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'The Last Ship' sails the post-apocalyptic seas in search of 'the cure'

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"The Last Ship," the Michael Bay-produced television series on TNT network, launched Sunday night after months of 5-minute previews and non-stop promos. And if the rest of the show lives up to the action thrown at the audience in the pilot episode, stars Eric Dane, Adam Baldwin, and Rhona Mitra will have regular jobs to go to at least for three or four years.

But that's to be expected of Michael Bay stuff, Jake Perlman noted in his "Popwatch" review of "The Last Ship" June 22. "Fortunately," he wrote, "the pilot provides just enough action to excite without going overboard (pun intended)."

And it doesn't. The first hour of the series, "Phase Six," takes the viewers out to sea on the U.S.S. Nathan James, a top-of-the-line destroyer in the United States Navy. Eric Dane sits in as Captain Tom Chandler, who, after finding out that the world has been turned into a plague-ridden shell of its former self while his ship has been on a mission that required radio silence for a few months, makes the hard call not to take a chance of going ashore in America when they get there but to go back to sea and do what it takes to ensure that CDC scientist Rachel Scott (played most effectively by Rhona Mitra). By now, the world's governments are all but eliminated and only about 20 percent of the world's population remains alive. Chandler decides it is now the Nathan James' mission is not just as an American vessel but as the last hope of the Earth to effect a cure against the raging avian virus and help stave off species extinction.

In the first 60 minutes of the show (well, actually 43 minutes), Chandler and crew have to fight off Russians looking to hijack "the cure," which Dr. Scott still has not formulated, although she does believe she can create an antidote to the virus.

The show is based somewhat on the William Brinkley novel of the same name, which, quite frankly, is about as dull as reading James Fennimore Cooper on a mood suppressor. So all of the big-guns-go-boom action of the show is an improvement on the book, which reads as more of an ode to bombasticism than anything else.

So, yes, all the action in the pilot is a step above the book's plodding plot.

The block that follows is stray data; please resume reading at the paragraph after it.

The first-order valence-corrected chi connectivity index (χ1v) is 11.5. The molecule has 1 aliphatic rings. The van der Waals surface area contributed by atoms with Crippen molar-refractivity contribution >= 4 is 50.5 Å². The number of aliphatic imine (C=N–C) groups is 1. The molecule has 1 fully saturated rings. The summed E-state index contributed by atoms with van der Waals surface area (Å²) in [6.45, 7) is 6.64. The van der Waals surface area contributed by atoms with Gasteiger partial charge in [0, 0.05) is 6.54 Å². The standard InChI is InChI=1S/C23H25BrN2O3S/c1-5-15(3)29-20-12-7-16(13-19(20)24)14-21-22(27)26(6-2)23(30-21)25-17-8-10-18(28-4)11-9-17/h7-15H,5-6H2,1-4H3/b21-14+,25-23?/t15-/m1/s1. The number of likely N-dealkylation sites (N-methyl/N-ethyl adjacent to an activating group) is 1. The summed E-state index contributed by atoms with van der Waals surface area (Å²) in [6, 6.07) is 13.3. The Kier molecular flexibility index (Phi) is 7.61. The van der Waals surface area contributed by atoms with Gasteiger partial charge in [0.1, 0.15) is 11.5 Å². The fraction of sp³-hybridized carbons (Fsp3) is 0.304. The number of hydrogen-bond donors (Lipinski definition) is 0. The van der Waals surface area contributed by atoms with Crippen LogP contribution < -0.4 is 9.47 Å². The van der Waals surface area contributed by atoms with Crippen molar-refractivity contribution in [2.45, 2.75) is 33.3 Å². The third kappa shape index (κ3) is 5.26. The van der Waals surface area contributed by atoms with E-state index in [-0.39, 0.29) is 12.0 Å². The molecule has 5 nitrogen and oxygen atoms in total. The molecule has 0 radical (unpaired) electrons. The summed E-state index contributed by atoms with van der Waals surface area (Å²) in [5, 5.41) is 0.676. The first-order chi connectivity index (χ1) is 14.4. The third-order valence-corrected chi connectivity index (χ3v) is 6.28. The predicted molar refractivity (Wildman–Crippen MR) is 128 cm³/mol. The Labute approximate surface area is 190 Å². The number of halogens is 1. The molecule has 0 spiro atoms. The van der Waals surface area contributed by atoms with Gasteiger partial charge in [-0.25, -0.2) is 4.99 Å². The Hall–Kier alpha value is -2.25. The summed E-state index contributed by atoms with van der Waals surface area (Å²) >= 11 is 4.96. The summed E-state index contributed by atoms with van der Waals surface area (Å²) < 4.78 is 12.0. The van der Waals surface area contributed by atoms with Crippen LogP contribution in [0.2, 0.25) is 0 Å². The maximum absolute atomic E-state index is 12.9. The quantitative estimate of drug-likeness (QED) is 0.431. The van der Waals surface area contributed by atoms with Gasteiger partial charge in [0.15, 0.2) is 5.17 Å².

Eric Dane does an excellent job as captain, as Rhona Mitra does as a dedicated and harried scientist. Adam Baldwin, who stars as Chandler's executive officer Mike Slattery, also puts in a believable performance in a show shot with the full cooperation of the United States Navy. The first season consists of ten episodes, so "The Last Ship" has a little time to get viewers interested in saving the planet from a deadly pathogen.

The same premise, plus the occasional band or horde of flesh-eating zombies, brought in great ratings for AMC network's "The Walking Dead." It, too, is a post-apocalyptic drama set in a world where most people are dead or undead, both killed by an onknown pathogen. But watching a show's stars evade being eaten by zombies might have an edge over a more reality-based drama where people are just fearful of touching potential carriers of an unseen disease or trying not to make contact with containers of the virus or vials of blood.

That's why you have to blow up a few things to keep viewers' attention.

We can only hope that "The Last Ship" sails its post-apocalyptic seas with a better following than that which witnessed the disaster that was Michael Bay's "Pearl Harbor." Metacritic gives the new TNT series a 60 out of a hundred amongst critics, a 6.5 (out of 10) user score. The Internet Movie Database (IMDb) gives the series a rating of 7.5 (out of 10). It's not an overwhelming endorsement but it isn't terrible. (Besides, nothing is as bad as Bay's "Transformers" franchise, no matter how much money the movies have made. Oh... except for the "Twilight" franchise.)

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